In rates, Treasury futures were off best levels of the day, although they remain richer by up to 6bp across long-end of the curve which bull flattens. US 10-year yields dropped as low as 4.02%, and were last around 4.055%, close to bottom of Tuesday session range and outperform bunds and gilts by 6.5bp and 7.5bp on the day; long-end led gains flattens 5s30s spread by almost 4bp on the day while 20s outperform further out with 10s20s30s fly richer by 2.4bp. Gains were seen overnight in Treasuries as stocks pared back portion of Tuesday rally following soft earnings from tech giants including Microsoft, Alphabet and Texas Instruments. Auction cycle resumes with $43b five-year at 1pm, follows Tuesday’s soft two-year sale which tailed by 1.2bp -- auctions conclude with $35b seven-year Thursday. US session focused on five-year auction while Bank of Canada rate decision is at 10am New York. Bunds and gilts 10-year yields trim gains, back to unchanged on the day.

In FX, the dollar tumbled for a second day, providing relief across currencies. The pound surges to $1.16; the euro trades above parity against USD, while the yen rises to around 146.71/dollar. Offshore yuan gains 1.7% to 7.1831 per dollar. However, dollar weakness wasn’t able to lift US futures as S&P 500 falls 0.5% while Nasdaq 100 slips 1.4% on disappointing mega tech earnings.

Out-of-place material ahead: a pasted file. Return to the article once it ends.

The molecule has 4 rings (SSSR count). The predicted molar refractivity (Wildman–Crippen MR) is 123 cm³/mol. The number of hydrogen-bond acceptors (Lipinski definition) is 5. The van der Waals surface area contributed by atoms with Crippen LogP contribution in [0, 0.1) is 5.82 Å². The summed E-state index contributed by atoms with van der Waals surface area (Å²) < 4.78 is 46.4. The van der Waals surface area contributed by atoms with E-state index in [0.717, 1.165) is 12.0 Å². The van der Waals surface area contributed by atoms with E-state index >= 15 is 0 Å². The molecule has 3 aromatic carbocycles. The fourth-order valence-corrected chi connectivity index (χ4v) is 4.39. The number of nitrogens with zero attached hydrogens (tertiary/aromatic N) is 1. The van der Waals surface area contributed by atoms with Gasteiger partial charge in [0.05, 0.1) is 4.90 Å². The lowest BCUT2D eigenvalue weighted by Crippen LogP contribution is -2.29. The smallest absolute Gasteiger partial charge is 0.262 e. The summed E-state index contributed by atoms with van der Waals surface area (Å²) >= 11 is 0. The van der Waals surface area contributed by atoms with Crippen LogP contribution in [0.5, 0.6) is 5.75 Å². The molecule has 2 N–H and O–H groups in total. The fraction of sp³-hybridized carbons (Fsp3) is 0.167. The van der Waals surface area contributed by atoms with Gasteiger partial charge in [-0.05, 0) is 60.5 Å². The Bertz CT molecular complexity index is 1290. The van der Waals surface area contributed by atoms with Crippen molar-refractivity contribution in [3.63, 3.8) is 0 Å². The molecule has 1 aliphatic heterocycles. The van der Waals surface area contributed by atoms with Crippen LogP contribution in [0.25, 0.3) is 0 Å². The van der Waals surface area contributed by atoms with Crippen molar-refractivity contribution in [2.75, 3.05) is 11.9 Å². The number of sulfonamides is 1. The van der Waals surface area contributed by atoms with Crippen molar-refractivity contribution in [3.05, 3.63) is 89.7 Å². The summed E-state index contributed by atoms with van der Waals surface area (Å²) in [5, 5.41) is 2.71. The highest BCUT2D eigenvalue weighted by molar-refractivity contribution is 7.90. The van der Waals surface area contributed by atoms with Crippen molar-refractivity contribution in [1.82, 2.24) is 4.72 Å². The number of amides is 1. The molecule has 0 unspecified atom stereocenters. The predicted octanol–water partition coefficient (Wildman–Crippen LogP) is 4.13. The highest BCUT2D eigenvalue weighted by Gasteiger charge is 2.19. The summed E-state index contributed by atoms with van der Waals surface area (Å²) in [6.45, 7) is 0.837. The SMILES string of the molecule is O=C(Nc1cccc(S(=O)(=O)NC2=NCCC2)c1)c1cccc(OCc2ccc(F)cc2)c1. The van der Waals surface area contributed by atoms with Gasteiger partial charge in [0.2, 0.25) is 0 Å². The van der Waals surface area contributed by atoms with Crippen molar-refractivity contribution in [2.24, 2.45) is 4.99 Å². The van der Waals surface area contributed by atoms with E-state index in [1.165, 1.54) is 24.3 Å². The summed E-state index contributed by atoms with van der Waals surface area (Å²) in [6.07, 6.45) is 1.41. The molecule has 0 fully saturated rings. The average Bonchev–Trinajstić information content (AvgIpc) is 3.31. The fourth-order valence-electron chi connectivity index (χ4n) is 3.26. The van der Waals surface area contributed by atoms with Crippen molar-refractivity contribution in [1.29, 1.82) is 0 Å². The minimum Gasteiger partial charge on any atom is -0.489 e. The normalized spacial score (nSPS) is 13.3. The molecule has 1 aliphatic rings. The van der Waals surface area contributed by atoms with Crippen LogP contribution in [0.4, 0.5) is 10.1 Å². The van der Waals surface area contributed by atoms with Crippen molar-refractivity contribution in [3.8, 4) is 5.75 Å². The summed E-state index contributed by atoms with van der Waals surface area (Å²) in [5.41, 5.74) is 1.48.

• The Pound rallied more than 1% to as high as $1.162 as it gained for a second day.
  • Euro advanced past parity with the US dollar for the first time since Sept. 20; overnight volatility in the euro shows traders are preparing for a relatively wide intraday range into the European Central Bank decision.
  • Australia’s dollar advanced, eventually finding traction as short-covering increased on expectation that local yields will recover after third-quarter CPI hit a 32-year high, putting the spotlight back on Reserve Bank pricing.

The yen jumped to 147 per dollar ahead of the Bank of Japan’s policy decision Friday, when monetary settings are expected to be kept unchanged. Meanwhile, the central bank boosted purchases of longer-dated government bonds as rising yields threatened to loosen its grip on the yield curve.